Science Fair Project Encyclopedia
- For Wikipedia's dispute resolution guidelines, see Wikipedia:Dispute resolution.
Dispute resolution is the process of resolving disputes between parties and includes lawsuits (litigation), arbitration, mediation, conciliation, and many types of negotiation. Violence could theoretically be included as part of this spectrum, but it is usually not; violence is rarely effective in ending disputes, and indeed, only escalates them. Some individuals, notably Joseph Stalin, have stated that all problems emanate from man, and if there is no man, then there are no problems. Hence, violence could theoretically end disputes, but alongside it, life.
Dispute resolution processes are of two major types:
- Adjudicative processes, such as litigation or arbitration, in which a judge, jury or arbitrator determines the outcome.
- Consensual processes, such as mediation, conciliation, or negotiation, in which the parties attempt to reach agreement.
Some use the term dispute resolution to refer only to alternative dispute resolution (ADR), that is, extrajudicial processes such as arbitration and mediation used to resolve conflict and potential conflict between and among individuals, business entities, governmental agencies, and (in the public international law context) states. ADR is generally dependent on an agreement by the parties to use ADR processes, either before or after a dispute has arisen. ADR has experienced steadily increasing acceptance and utilization because of a perception of greater flexibility, costs below those of traditional litigation, and speedy resolution of disputes, among other perceived advantages. However, some have criticized these methods as taking away the right to seek redress of grievances in the courts, suggesting that extrajudicial dispute resolution may not be the fairest way for parties that are not in an equal bargaining relationship, e.g. a consumer and a large corporation. In addition, in some circumstances, arbitration and other ADR processes may be as expensive as litigation or more so.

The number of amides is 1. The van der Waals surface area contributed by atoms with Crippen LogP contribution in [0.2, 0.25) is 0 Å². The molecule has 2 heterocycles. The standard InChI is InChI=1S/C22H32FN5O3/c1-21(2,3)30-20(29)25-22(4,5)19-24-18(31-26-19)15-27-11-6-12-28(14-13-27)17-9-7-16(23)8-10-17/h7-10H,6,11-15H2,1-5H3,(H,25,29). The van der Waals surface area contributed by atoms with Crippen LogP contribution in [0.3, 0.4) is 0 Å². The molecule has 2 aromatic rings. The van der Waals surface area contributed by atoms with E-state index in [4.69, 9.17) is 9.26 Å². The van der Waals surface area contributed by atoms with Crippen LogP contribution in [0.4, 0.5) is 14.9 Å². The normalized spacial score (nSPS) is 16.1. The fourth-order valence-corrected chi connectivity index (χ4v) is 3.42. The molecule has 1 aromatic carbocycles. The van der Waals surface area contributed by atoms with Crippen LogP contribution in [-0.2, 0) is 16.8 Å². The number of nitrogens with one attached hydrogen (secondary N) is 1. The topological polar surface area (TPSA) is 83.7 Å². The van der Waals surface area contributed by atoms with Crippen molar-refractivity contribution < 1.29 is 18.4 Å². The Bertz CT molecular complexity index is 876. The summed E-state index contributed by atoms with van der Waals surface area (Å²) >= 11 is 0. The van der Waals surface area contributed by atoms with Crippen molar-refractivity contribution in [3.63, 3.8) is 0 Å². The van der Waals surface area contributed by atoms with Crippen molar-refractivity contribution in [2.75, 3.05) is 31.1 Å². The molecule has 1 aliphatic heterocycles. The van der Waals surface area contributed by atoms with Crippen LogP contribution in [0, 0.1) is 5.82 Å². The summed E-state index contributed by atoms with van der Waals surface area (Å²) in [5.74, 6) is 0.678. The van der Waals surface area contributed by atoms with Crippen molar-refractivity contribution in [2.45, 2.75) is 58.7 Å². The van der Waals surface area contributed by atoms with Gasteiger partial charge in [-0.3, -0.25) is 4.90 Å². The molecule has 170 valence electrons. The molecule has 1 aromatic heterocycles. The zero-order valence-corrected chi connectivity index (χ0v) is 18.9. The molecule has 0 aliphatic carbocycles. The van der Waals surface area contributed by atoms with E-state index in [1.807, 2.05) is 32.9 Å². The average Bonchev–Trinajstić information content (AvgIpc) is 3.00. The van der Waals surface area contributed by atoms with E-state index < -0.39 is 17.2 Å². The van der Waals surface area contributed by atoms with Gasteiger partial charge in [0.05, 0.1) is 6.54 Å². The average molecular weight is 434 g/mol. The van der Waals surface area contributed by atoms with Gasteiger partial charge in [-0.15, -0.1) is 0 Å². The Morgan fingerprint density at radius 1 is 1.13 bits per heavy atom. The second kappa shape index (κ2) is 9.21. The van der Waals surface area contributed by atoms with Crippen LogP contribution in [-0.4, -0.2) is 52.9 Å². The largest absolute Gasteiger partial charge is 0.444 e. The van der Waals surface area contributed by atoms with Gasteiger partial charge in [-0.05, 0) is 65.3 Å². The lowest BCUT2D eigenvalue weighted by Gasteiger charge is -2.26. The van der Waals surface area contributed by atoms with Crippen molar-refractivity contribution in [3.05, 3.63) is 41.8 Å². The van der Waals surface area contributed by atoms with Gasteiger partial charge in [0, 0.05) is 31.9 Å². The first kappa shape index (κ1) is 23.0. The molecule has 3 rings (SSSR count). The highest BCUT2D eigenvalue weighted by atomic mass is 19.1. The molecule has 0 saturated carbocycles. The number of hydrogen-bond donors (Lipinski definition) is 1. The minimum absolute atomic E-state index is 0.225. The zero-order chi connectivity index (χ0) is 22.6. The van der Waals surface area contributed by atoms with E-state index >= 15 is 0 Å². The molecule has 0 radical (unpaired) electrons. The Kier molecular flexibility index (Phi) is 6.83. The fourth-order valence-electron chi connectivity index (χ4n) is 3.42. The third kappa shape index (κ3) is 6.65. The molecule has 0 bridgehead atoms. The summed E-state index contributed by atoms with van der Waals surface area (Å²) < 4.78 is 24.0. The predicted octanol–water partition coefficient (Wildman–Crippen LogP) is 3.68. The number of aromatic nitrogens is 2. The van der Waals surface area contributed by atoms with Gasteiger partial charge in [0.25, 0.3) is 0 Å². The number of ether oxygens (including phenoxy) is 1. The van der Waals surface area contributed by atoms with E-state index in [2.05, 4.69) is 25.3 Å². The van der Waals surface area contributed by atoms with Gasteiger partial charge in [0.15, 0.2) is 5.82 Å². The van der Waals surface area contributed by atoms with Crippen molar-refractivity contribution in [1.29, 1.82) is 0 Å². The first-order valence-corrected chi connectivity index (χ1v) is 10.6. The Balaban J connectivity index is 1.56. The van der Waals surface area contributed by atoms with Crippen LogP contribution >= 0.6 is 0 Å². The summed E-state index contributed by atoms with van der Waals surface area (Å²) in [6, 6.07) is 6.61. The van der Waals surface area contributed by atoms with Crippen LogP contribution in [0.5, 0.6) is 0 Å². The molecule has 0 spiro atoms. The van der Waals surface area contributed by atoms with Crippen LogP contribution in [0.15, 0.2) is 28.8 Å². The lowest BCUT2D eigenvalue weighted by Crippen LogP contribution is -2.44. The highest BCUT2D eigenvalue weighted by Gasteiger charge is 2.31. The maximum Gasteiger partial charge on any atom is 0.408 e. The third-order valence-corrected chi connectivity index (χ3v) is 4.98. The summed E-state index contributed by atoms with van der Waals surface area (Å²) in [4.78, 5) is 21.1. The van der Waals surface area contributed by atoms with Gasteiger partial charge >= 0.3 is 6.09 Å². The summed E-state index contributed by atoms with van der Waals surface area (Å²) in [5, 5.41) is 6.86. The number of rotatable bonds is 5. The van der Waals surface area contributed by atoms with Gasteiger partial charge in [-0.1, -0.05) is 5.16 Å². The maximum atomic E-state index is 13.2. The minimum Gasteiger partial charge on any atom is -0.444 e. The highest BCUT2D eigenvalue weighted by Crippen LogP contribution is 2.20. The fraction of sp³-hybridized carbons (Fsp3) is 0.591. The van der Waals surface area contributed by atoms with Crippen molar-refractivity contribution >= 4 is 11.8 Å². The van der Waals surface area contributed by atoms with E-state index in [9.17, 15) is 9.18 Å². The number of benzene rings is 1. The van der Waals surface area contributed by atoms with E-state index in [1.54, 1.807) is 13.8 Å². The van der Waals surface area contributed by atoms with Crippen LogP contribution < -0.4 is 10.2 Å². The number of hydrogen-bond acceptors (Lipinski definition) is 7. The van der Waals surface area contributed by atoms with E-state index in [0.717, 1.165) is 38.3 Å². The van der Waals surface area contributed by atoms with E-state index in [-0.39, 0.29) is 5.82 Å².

A competent and effective judge, arbitrator or mediator is important to the proper functioning of the dispute resolution process. In civil law systems judges are jurists who are trained in investigation techniques, the process of determining the veracity of evidence and the inquisitorial system of adjudication. In the United States and other common law countries, judges are often experienced trial lawyers who have litigated many cases over many years before being appointed or elected to the judiciary. Arbitrators and mediators are often retired judges or experienced private lawyers. In the United States, many states now have mediation or other ADR programs annexed to the courts, to facilitate settlement of lawsuits.
Dispute resolution can also be carried out online or by using technology in certain cases. Online Dispute Resolution is a growing field of dispute resolution which uses new technologies to solve disputes. It also involves the application of traditional dispute resolution methods to disputes which arise online.
- Ury, William, 2000. The Third Side: Why We Fight and How We Can Stop . Penguin Putnam. New York. ISBN 0140296344
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